In response, Hector trotted over, lifted his leg and deposited a few drops of urine on my foot. My intention on gathering this fearsome crew would be to put Hector in his place, but it occurred to me that they'd probably recognize a kindred spirit and form a sinister alliance whose evil deeds would begin with my own murder and consumption, followed by a bloody rampage up and down the coast. Best leave well enough alone.
If I wasn't proactive about its prevention, the damp wool overlaying the world at large, or at least the part of it impinging directly on me, was liable to spoil my day. I needed to TCB ASAP, which in this case meant the application of a little concoction I like to call Cafe Mexicali. You've heard of Irish coffee? This is its peppy South of the Border variant. What you do is, first dissolve one gram of crystal (meth) in 3 ounces of high-grade tequila — I prefer 100-proof Herradura Silver — and top it off with some extra-strong freshly brewed coffee. Thanksgiving's Pony Express is my bean of choice. Could you use generic instant and rotgut tequila? I suppose you could; you could also cut some holes in a burlap sack and wear it in lieu of smart and fashionable clothing, but why would you? Don't cheat yourself — treat yourself.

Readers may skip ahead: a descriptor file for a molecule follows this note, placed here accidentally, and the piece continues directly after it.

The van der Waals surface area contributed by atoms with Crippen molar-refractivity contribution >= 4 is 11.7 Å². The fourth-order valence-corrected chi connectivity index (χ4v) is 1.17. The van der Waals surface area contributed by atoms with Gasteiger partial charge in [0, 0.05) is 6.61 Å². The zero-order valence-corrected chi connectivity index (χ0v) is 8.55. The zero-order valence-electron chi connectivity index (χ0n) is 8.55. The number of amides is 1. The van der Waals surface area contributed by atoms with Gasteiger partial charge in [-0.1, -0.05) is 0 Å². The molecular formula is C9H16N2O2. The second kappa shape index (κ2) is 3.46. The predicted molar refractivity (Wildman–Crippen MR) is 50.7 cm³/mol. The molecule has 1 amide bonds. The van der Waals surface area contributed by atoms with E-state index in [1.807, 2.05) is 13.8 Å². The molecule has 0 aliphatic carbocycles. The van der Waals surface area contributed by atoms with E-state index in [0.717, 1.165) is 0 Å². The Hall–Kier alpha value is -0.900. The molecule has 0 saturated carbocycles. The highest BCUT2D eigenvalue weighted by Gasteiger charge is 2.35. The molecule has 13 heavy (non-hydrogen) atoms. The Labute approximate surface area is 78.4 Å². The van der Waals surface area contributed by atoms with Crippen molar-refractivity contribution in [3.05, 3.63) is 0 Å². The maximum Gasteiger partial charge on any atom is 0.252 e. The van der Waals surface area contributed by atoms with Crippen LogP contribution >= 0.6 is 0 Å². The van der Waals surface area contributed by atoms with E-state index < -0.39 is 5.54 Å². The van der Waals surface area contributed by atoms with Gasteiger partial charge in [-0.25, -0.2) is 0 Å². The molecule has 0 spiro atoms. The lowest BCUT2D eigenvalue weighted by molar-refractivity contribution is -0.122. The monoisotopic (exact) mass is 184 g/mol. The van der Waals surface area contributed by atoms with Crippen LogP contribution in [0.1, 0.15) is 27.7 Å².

It doesn't take much more than a sip of a properly crafted Cafe M. to begin feeling a thoroughgoing sense of optimism and well-being, followed by a bodywide suffusion of pure ambition. By the time you upend your cup to gather in the last few drops you're back on top of the world, looking for wrongs to right, structures to erect, and problems to solve. I'm not sure — my knowledge of chemistry is like my knowledge of most other things, which is to say largely composed of some judiciously applied technical terms delivered in a confident and grammatical manner, thereby imparting an appearance of erudition — but I suspect the tequila molecules form a coordinate covalent bond with the constituent stimulant atoms, with the resultant crystalline lattice assembling itself into a super-mega-molecule with powers beyond the reach of ordinary garden-variety molecules. It certainly feels that way.
Thus refreshed, I went back out onto the porch to reassess the situation and sure enough, a radical change had taken place. The world was still uniformly gray, but it had taken on a lovely pearlescent luster. It's all a matter of perspective, and chemistry.